What’s weird is I like four of the songs and can barely tolerate the blatant rip-off by Kingdom Come.

    • MaxHorn says:

      Your Frankie Valli reference cracked me up, because it’s totally true! Randy Jackson does sing with that Jersey Boy helium voice! But I still think the song is very Zep, especially the beginning and when the vocal first comes in…

      • Mark says:

        It’s hard to argue too much when they started as a Zep cover band, but I’ll say it’s been sanitized and popped up so much that I think the resemblance is faint.

        I did own it on cassette and liked it enough to buy it as a CD. I almost got in a fight with a co-worker over whether the high parts were the same singer. Good times.

  2. WTF Pancakes says:

    Here’s a pretty obvious one for ya:

    (playing with the embed codes, so bear with me if this doesn’t display properly)

  3. WTF Pancakes says:

    Aaaaand….even more obvious:

    • smokezilla says:

      I was doing perfectly fine in my life without ever hearing that heaping pile of garbage. Pancake…you owe me a beer.

      • WTF Pancakes says:

        Don’t blame me. I didn’t say it was good. I just think it’s interesting the way Spirit blatantly ripped off “Stairway to Heaven” 3 years before Stairway was released.

  4. Wheeler says:

    The entire first Zebra album was a massive Zeppelin ripoff, and I loved every minute of it. Randy Jackson is going to be in Dallas soon and he’s going to do Zebra and Zep.

    And y’all missed the most blatant ripoff of all time; Bonham’s “Wait for You”. Great song anyway… I’m also partial to Fastway’s “Say What You Will”, which might as well have been called “Say What Zeppelin Would Have”.

    • MaxHorn says:

      Nice, Wheeler! I thought about “Wait For You” but left it off simply due to the family connection. Fastway is a great one. I recently ripped the “All Fired Up” LP to mp3 format.

      • Jodie says:

        Exactly. How could they possibly miss the band Bonham, when they sound just like Led Zeppelin. Also “Guilty”.

  5. […] 5 Led Zeppelin Songs That Are Not Led Zeppelin Songs (theanalogkidblog.com) […]

  6. […] 5 Led Zeppelin Songs That Are Not Led Zeppelin Songs (theanalogkidblog.com) […]

  7. puzzud says:

    I want to mention a song called Mind is Not Brain by Mock Orange. When I listen to it, I hear Bonham on drums, Houses of the Holy / Physical Graffiti double guitar scaling licks, and howls similar to Robert Plant (though not sounding like Plant). It really sounds like it was mixed like something off of Houses of the Holy.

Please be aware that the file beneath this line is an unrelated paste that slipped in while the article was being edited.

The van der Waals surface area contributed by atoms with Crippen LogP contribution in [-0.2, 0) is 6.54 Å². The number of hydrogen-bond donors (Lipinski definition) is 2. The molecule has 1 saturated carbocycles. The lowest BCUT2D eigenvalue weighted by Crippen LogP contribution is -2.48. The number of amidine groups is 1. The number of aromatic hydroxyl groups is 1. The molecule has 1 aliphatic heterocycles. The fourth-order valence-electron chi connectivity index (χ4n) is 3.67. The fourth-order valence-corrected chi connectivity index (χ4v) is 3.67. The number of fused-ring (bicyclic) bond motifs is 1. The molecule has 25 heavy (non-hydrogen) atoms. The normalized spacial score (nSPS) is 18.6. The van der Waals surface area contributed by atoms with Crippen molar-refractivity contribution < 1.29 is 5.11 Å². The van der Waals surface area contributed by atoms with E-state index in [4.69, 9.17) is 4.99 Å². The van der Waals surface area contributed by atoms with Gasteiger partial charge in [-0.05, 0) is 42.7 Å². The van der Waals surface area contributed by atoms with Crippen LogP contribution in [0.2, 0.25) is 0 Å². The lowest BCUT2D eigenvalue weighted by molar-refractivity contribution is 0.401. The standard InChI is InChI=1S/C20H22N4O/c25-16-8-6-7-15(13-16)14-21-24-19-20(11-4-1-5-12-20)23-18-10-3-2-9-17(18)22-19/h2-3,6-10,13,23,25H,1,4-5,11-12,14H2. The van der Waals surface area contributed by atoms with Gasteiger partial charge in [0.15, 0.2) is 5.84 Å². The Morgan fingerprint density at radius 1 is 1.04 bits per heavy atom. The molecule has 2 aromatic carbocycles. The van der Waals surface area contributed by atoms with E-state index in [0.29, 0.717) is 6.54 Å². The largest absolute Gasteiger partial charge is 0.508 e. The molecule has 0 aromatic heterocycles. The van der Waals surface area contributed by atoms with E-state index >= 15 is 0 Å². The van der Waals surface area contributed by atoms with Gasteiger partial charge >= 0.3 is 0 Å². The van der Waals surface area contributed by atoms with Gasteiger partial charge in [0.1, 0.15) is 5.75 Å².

8. Jeez! It’s pretty shocking that Kingdom Come never got sued.

  9. Leo O'Sullivan says:

    “Lonely Is The Night” is the song that won me over to Billy Squire. I have this weird theory that radio stations and record labels often push certain tracks on air, but in the end it’s the true classic that wins out. Squire’s a case in point. “The Stroke” was a big hit and got played night and day when it came out, but “Lonely Is The Night” was on far lighter rotation. I could never understand why since ‘Lonely’ blew the other song away. The same thing with The Romantics. “What I Like About You” came out roughly at the same time as “Talking In Your Sleep”, but it was the lame-ass ‘Talking’ that got all the airplay initially while their far greater song was rarely heard. Flash forward ten years and both “The Stroke” and “Talking In Your Sleep” are the ones rarely played (thankfully) while “Lonely Is The Night” and “What I Like About You” are now staples. Sometimes the industry doesn’t catch up to what the fans know for a few years, I guess. *But that still doesn’t explain why “Roxanne” remains the legendary Police track from that first album while the masterpiece “So Lonely” is still rarely ever played. So there goes THAT theory.

  10. Koshka42 says:

    I think you could add almost everything off Rush’s first album to this list – the ‘we want to be Zeppelin’ vibe was huge on that album! They didn’t really start being themselves until the second album and addition of Neil Peart (and removal of John Rutsey)…